Elderly victims of abuse are increasingly seeking help in South Canterbury.
A growing number of the region's elderly residents are calling on the Elder Abuse and Protection Services at Family Works. This happens particularly after they have suffered financial or psychological abuse.
However, the increase was not necessarily an indication that the problem was growing, elder protection co-ordinator Geeta Muralidharan said.
Instead, she said the increase was possibly because of greater awareness.
"The increase in publicity around this problem has raised the awareness of the community, which has resulted in more referrals being received from a variety of sources, including family members, [the] South Canterbury District Health Board, rest homes, community services and self-referrals."
The increase in self-referrals had been particularly noticeable, Mrs Muralidharan said.
Financial and psychological abuse were the primary problems being reported.
"Financial abuse is 39 per cent of all referrals received and psychological abuse [is] 37 per cent."
Mrs Muralidharan works with about 50 significant cases of abuse each year.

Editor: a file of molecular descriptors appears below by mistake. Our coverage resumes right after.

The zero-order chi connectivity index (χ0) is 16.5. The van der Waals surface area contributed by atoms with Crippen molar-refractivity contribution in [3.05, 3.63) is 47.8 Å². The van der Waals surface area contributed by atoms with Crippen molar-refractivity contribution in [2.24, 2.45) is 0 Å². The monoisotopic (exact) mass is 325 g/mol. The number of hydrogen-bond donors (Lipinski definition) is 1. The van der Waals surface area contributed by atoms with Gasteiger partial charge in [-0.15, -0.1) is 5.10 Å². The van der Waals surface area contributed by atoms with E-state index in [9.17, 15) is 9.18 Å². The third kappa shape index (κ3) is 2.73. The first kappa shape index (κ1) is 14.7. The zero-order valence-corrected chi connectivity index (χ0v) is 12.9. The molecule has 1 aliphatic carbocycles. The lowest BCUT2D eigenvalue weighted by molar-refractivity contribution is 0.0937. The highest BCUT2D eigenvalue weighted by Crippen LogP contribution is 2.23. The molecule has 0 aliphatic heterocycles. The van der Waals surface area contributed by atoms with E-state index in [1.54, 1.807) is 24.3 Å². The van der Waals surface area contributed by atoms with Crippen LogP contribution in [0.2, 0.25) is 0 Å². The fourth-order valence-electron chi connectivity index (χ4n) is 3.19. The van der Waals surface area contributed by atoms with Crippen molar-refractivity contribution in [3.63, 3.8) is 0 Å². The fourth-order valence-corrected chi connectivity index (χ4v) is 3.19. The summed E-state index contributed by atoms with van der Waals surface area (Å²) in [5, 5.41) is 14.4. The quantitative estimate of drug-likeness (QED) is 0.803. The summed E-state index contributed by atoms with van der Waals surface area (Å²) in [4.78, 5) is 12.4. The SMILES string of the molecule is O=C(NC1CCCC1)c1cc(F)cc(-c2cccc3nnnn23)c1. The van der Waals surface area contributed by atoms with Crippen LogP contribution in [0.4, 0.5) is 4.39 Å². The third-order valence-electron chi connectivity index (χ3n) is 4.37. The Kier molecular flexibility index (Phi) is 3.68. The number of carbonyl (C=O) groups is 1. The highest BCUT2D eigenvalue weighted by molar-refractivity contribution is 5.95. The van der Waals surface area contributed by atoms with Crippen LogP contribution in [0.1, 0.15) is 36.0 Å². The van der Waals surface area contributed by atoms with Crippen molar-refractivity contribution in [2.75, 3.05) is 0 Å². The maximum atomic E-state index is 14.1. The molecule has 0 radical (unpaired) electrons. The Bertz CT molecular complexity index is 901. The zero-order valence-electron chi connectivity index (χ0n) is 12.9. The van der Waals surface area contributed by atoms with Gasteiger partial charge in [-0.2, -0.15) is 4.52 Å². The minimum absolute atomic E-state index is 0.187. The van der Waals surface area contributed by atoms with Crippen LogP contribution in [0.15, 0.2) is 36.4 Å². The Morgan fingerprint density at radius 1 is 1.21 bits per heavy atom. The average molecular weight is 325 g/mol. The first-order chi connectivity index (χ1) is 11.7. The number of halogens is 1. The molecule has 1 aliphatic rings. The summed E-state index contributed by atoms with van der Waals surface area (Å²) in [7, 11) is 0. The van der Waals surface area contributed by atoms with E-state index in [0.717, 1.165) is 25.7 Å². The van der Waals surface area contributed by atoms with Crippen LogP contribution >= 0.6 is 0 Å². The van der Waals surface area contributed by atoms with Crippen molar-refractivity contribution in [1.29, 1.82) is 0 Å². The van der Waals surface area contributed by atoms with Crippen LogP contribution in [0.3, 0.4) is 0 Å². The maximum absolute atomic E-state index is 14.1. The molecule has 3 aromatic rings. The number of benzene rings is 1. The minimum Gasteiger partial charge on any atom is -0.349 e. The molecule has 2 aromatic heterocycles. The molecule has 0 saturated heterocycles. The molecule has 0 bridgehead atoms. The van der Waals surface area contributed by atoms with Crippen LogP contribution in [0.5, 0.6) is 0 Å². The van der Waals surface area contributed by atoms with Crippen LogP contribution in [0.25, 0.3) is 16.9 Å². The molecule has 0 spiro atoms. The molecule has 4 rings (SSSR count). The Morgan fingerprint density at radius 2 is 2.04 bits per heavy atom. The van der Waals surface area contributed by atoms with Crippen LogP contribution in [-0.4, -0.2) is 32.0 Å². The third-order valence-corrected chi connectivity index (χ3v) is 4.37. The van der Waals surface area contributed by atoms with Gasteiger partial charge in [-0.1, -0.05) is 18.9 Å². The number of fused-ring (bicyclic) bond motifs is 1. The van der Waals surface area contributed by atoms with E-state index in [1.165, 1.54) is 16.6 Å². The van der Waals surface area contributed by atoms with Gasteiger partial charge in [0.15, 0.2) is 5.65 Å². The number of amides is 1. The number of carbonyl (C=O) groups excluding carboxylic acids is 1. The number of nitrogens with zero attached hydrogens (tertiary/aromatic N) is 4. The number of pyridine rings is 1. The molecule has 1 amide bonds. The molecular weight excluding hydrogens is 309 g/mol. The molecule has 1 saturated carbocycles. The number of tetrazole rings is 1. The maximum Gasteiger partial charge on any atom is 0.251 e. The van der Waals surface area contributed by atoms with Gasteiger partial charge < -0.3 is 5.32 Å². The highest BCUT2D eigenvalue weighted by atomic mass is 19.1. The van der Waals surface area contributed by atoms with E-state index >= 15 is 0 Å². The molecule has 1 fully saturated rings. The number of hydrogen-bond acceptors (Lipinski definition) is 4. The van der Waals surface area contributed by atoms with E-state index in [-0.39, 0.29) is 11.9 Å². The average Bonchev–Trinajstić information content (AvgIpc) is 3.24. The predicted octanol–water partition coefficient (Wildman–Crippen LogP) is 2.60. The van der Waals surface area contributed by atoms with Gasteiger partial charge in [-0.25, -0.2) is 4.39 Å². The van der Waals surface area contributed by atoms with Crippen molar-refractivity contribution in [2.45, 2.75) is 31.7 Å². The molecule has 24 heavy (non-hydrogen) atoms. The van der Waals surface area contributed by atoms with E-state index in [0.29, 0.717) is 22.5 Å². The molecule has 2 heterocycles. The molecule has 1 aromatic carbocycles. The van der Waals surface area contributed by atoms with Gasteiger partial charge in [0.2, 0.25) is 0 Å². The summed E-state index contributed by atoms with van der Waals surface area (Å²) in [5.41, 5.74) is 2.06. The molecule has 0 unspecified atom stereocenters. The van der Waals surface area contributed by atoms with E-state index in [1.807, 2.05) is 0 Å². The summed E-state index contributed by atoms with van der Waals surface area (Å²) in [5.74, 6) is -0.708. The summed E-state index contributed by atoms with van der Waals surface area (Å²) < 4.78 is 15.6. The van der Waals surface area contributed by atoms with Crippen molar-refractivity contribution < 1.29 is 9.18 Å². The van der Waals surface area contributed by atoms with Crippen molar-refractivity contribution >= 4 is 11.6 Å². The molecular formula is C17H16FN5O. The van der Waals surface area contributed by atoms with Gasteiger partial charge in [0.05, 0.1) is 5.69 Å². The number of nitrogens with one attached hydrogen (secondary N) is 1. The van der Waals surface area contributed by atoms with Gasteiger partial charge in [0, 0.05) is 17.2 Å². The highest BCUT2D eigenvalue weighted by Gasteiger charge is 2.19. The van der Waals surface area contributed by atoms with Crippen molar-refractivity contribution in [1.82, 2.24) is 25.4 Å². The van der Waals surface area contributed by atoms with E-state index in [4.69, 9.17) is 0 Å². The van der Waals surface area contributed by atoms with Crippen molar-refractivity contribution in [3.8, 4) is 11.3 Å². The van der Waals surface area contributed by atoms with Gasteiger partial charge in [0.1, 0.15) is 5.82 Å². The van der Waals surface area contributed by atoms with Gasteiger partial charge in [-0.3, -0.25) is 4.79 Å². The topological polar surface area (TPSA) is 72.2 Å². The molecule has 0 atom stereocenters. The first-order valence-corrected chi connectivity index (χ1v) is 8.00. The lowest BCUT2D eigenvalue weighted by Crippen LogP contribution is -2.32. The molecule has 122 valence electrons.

She said "active neglect" by a person's partner was another growing trend.
"The majority of cases referred to this service are by family members who realised something is not quite right in the lives of their parents.
"In some of these cases, earlier reporting of these concerns would have prevented the loss of money, savings and property.
"Generally, the victims of such financial abuse are older people who live alone or have limited family and community support, which can be a lifestyle choice for some."
Of the cases reported, 10 per cent of the victims had no support from family or services in the community, Mrs Muralidharan said.
"It is often the case that the victims of elder abuse and neglect are anxious, have trust issues and are resistant to disclosing information, especially if the abuse has been perpetrated by a family member.
"We have a number of cases every year where an older person has been severely abused financially and emotionally by their adult son or daughter. The consequences of this level of abuse on the older person resulted in them living in fear and isolation, with self-neglect and deep mistrust of people in general."
She said it was important for people to report cases of abuse, no matter what their relationship was to the victim.
"Let's say no to elder abuse and neglect. Let's value and respect older people. As a community this is all of our responsibility."
- © Fairfax NZ News
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